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Thread: Second Thoughts!

  1. #1
    Automated Home Jr Member
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    Default Second Thoughts!

    After having done all my research I was absolutely sold on the Evohome system, and was about to purchase and DIY install. However, I was admitted to hospital for a week and due to this experience have had second thoughts.

    We are a retired couple. My wife had to cope with my sudden absence. As I am the technical one, who fixes all the problems with the PC and deals with online matters etc my wife panicked. She did not know our various passwords etc. We were also in the process of moving. Thankfully I was discharged just before the move and was able to set up our broadband connection etc. If this was to happen again or worse, my wife would be clueless. She cannot set up wifi valves and deal with binding and or other glitches that are mentioned on this site.

    I reflected on this, as well as the facts in an existing thread on this site where the poster was unable to obtain recommendations for an Evohome installer anywhere in Scotland! Just after our move I had a Viessmann c.h. engineer onsite. He had no knowledge whatsoever about the Evohome system. I telephoned his company, which is a large one, and they too were in the dark. I believe that I could deal with most Evohome problems that could arise and would obviously use this site for support. What would my wife do if she was home alone? With winter upon us it could be quite disastrous.

    After much careful thought I concluded that the KISS principle was probably more appropriate in our circumstances,so it would be better to stick with the conventional system. My wife could simply telephone the c.h. company.

    It is with great reluctance that I am giving up on the Evohome system, unless I can be persuaded otherwise.

  2. #2

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    Hi Jonboy

    I researched my last used car purchase at length on forums before buying. After all I read it's a wonder I went ahead though. In the end I owned the car for over 5 years and it never as much as blew a bulb in all that time. it was exemplary. The point is forums are generally full of the problems suffered by a minority. They aren't balanced out by posts from the majority of owners (with no problems) and hence usually only give a negative image.

    We've had no problems at all with our EvoHome setup. That said you do make a good point about your wife needing support if anything does go wrong. But if your system was installed correctly and up and running I'm pretty sure any plumber or electrician could maintain it.

    M.

  3. #3
    Automated Home Legend top brake's Avatar
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    Why not start off with a Honeywell Single Zone Connected thermostat? Then if you want more functionality you can add a second to create a 2 zone system. If you then want to upgrade later to evohome you can simply add the additional parts

  4. #4
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    I agree, single zone should be fine to be used. Teach your wife what plugs/batteries to pull and re-insert to restart the Evotouch/boiler-relay and teach her to operate the manual boiler-relay button just to be sure.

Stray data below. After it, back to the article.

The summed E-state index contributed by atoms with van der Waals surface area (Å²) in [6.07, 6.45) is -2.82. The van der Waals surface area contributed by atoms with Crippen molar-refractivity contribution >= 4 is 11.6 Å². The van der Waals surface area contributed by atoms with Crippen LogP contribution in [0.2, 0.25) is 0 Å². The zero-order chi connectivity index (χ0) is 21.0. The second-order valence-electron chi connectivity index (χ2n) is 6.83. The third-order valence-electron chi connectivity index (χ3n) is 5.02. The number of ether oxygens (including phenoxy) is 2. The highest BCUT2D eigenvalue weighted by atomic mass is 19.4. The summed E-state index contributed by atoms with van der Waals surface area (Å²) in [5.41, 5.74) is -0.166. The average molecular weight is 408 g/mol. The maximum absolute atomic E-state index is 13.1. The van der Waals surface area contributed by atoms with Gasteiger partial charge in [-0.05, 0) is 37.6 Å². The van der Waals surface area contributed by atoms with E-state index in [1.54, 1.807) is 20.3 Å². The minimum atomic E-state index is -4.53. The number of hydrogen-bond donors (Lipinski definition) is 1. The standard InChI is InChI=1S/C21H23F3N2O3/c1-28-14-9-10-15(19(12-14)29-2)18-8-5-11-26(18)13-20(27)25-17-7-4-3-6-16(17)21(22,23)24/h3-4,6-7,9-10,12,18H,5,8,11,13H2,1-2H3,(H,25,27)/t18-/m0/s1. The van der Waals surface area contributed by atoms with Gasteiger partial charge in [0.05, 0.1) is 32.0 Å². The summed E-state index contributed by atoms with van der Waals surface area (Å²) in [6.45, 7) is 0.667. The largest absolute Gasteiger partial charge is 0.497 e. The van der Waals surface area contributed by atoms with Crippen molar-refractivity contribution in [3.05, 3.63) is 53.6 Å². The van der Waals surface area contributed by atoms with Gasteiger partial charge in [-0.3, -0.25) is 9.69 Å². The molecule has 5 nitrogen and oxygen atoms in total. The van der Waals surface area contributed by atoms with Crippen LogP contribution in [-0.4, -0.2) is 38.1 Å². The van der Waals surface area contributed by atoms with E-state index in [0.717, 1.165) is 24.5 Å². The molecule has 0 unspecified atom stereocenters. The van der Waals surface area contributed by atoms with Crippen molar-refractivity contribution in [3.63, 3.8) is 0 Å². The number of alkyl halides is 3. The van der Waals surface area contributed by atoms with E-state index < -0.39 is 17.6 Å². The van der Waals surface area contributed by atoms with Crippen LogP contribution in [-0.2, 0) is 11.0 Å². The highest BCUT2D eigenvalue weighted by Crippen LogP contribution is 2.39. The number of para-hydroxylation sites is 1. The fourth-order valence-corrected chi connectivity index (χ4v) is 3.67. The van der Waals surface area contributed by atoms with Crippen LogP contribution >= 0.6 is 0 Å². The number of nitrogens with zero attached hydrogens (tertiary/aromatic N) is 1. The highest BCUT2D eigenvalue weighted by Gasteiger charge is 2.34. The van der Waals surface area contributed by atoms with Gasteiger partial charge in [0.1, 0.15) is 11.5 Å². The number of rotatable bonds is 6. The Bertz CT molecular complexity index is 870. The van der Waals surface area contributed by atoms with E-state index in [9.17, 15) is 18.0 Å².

Last edited by erik; 29th October 2015 at 09:39 PM.

  5. #5
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    Good advice here that one can operate the heating manually by pressing the button on the boiler relay. I am not sure that this is documented in the Evotouch manuals. My heating installer pointed this out to.me when he was wiring up the boiler relay, told me it was common that there would be a manual override on any timers/controls.

  6. #6
    Automated Home Legend top brake's Avatar
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    Quote Originally Posted by Jom View Post
    Good advice here that one can operate the heating manually by pressing the button on the boiler relay. I am not sure that this is documented in the Evotouch manuals. My heating installer pointed this out to.me when he was wiring up the boiler relay, told me it was common that there would be a manual override on any timers/controls.
    It's not in the manuals as its not recommend to do this. If you press too long you can go into binding mode and even wipe binding completely.
    I work for Resideo, posts are personal and my own views.

  7. #7
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    Jonboy - your well-written post deserves a considered response. Like you, I am retired and my wife has always tended to leave technical matters to me. She knows how to use the Evohome controller to adjust temperatures etc but that is about the extent of her understanding. My Evohome system was installed 18 months ago by an Evohome Specialist Installer (now known as an Evohome Connected Specialist).

    Otto-Mate makes a good point about people posting with issues; however, you are right to wonder whether Evohome is the right system for you. Following installation, and for about 6 months, I had issues with communication faults between the controller and the two boiler demand relays. Following advice from the Evohome UK support team, the two boiler relays were replaced and re-located within the airing cupboard. Sadly, when I turned the CH on last Winter the problems returned and required further investigation/rectification. I am pleased to say that after a replacement Evohome controller was fitted, I have had 9 months of trouble free operation. My CH has yet to go back on this year, but I have no reason to believe that there will be any further issues.